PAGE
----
Confirmed SpeakerMichael Replogle was appointed Deputy Commissioner for Policy at the New York City Department of Transportation in June 2015, where he develops strategy and advises the Commissioner and City on transportation issues. He managed development of an agency-wide strategic plan and the transportation element of the City’s greenhouse gas mitigation plan and helps direct various initiatives related to Vision Zero efforts to eliminate road-crash related deaths and serious injuries, as well as freight and parking strategy, resiliency, and shared mobility. Replogle co-founded and for several years chaired the Partnership on Sustainable Low Carbon Transport (SLoCaT) Foundation, which links multilateral development banks (MBDs), UN agencies, and NGOs. With SLoCaT, he helped foster and monitor a $175b 2012-2021 commitment for more sustainable transport from the 8 largest MDBs and advanced sustainable transport in global climate and sustainable development policy. Replogle served as Managing Director for Policy, President, and Founder of the Institute for Transportation and Development Policy, and oversaw growth of that non-profit corporation to a staff of 80 and a budget of $10 million, advancing better urban public transport, walking, cycling, and planning world-wide. As Transportation Director for the Environmental Defense Fund, he shaped transportation laws and advised city and national agencies on planning, transport management and finance, and environmental analysis, including extensive work in New York, Mexico City, Portland, and other metro areas. He was transportation coordinator for Montgomery County, Maryland, where he led comprehensive planning, travel forecasting, and growth management efforts. He holds undergraduate civil engineering and sociology degrees and an MSE in civil and urban engineering from the University of Pennsylvania. He has lectured widely at leading universities and conferences and has been named a leading global expert on transportation by Bloomberg Business Week.
, New York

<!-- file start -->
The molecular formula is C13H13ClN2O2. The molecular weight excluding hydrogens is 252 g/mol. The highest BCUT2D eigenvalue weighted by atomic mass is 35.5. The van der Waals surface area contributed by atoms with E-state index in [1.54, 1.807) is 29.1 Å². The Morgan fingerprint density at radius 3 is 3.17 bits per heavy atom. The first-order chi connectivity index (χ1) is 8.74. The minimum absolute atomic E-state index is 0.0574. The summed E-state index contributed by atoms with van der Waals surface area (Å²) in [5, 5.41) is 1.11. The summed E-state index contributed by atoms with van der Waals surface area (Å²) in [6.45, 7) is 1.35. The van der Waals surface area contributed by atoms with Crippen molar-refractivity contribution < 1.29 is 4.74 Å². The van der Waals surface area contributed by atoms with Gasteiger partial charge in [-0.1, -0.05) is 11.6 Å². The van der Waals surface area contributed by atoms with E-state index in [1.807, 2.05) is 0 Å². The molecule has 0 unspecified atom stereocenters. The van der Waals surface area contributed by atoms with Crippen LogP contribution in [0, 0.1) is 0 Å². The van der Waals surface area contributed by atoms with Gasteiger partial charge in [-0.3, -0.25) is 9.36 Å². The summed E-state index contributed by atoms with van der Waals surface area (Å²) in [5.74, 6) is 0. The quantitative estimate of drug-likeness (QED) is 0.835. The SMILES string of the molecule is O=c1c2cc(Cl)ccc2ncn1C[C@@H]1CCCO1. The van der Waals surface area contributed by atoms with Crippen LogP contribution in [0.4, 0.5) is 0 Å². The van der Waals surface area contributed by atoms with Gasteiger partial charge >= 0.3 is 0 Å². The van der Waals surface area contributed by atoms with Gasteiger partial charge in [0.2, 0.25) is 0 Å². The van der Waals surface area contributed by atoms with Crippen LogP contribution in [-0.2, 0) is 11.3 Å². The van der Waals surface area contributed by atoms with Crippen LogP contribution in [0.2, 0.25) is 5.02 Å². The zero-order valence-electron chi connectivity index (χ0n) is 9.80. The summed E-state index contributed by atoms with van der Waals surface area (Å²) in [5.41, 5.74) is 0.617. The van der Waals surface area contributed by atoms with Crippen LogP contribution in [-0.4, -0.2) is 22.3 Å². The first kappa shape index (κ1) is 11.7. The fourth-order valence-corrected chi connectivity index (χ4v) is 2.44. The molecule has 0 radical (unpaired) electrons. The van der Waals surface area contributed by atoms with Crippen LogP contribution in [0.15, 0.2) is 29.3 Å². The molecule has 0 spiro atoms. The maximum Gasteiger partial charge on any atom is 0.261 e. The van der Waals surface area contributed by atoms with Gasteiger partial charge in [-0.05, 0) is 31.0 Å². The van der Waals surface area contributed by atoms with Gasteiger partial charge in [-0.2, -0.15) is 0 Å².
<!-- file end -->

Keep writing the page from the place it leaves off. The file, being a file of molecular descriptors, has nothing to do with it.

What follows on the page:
Confirmed SpeakerMr. Gander, AICP, is a Principal Planner and innovative director of transportation mobility and development at AECOM’s New York office with more than 27 years of interdisciplinary experience in land/real estate development and multi-modal transportation infrastructure services: planning, design, finance, and urban economics. Mr. Gander’s portfolio includes real estate manager of several of North America’s largest and complex transportation infrastructure/land reuse and finance projects. He is a member of AECOM's Smart Cities group. Mr. Gander provides integrated solutions in implementation strategy, project delivery/procurement, sustainability, and Public Private Partnership (P3). He has completed more than 30 transit oriented development (TOD) projects with multimodal station area design plans that concentrate growth into mixed-use activity centers at high-capacity transit locations. Mr. Gander's background in sustainable transportation and technology led him to become uniquely involved in the evolution of high-performance parking and urban mobility initiatives for smart city investment strategies. He has led several integrated transport plans that formulated parking policies, reducing automobile travel and supporting walkable and bicycle-friendly environments. Mr. Gander has worked for all major transit agencies in North America on several assignments during his career, including MARTA, WMATA, MTA, MBTA, CTA, BART, LA Metro, NJ Transit, MTA, Sound Transit, UTA, RTD, Metro Twin Cities, RTA Cleveland, to name a few. In addition, he has provided services to several of the most active private sector real estate developers in North America. He was an invited speaker at the BMW Guggenheim Lab in Berlin on the topic of Urban Mobility and Next Gen Parking. In 2016-17, he received grant funding to assess mobility, resiliency, and urbanism within Copenhagen, DN. He is on the Founding Partner of the US Green Building Council Parksmart where he serves on the Sustainable Transport Advisory Board. A prior Board membership was Artspace where he was involved in the transformative Bridges mixed-use project and other initiatives. His education and professional training are from the University of California (Santa Cruz); New School; NYU; and the University of California (Los Angeles).